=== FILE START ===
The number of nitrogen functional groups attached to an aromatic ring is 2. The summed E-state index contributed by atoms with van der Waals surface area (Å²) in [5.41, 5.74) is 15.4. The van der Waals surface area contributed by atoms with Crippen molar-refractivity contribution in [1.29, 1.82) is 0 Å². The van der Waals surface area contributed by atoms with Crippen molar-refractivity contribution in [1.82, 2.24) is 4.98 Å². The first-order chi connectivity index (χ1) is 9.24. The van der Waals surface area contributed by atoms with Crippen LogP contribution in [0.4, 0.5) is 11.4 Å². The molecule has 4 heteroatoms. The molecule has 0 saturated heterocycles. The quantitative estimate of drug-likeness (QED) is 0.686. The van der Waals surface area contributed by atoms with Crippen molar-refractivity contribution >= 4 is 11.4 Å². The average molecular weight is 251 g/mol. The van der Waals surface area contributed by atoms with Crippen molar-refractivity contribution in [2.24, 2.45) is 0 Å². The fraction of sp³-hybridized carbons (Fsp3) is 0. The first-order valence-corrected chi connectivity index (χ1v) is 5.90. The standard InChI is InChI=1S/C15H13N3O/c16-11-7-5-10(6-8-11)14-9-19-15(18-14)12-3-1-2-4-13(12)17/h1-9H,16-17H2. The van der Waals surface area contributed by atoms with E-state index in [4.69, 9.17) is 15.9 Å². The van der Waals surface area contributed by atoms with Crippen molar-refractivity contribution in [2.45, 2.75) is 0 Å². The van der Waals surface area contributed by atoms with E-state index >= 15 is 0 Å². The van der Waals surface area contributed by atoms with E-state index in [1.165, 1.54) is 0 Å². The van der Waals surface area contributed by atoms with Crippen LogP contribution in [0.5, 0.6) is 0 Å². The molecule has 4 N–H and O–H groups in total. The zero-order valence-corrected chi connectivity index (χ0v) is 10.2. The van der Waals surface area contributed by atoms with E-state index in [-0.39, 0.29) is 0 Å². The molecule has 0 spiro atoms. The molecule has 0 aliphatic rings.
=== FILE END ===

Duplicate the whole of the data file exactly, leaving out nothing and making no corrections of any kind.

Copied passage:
The number of nitrogen functional groups attached to an aromatic ring is 2. The summed E-state index contributed by atoms with van der Waals surface area (Å²) in [5.41, 5.74) is 15.4. The van der Waals surface area contributed by atoms with Crippen molar-refractivity contribution in [1.29, 1.82) is 0 Å². The van der Waals surface area contributed by atoms with Crippen molar-refractivity contribution in [1.82, 2.24) is 4.98 Å². The first-order chi connectivity index (χ1) is 9.24. The van der Waals surface area contributed by atoms with Crippen LogP contribution in [0.4, 0.5) is 11.4 Å². The molecule has 4 heteroatoms. The molecule has 0 saturated heterocycles. The quantitative estimate of drug-likeness (QED) is 0.686. The van der Waals surface area contributed by atoms with Crippen molar-refractivity contribution >= 4 is 11.4 Å². The average molecular weight is 251 g/mol. The van der Waals surface area contributed by atoms with Crippen molar-refractivity contribution in [2.24, 2.45) is 0 Å². The fraction of sp³-hybridized carbons (Fsp3) is 0. The first-order valence-corrected chi connectivity index (χ1v) is 5.90. The standard InChI is InChI=1S/C15H13N3O/c16-11-7-5-10(6-8-11)14-9-19-15(18-14)12-3-1-2-4-13(12)17/h1-9H,16-17H2. The van der Waals surface area contributed by atoms with E-state index in [4.69, 9.17) is 15.9 Å². The van der Waals surface area contributed by atoms with Crippen molar-refractivity contribution in [2.45, 2.75) is 0 Å². The van der Waals surface area contributed by atoms with E-state index >= 15 is 0 Å². The van der Waals surface area contributed by atoms with E-state index in [1.165, 1.54) is 0 Å². The van der Waals surface area contributed by atoms with Crippen LogP contribution in [0.5, 0.6) is 0 Å². The molecule has 4 N–H and O–H groups in total. The zero-order valence-corrected chi connectivity index (χ0v) is 10.2. The van der Waals surface area contributed by atoms with E-state index in [-0.39, 0.29) is 0 Å². The molecule has 0 spiro atoms. The molecule has 0 aliphatic rings.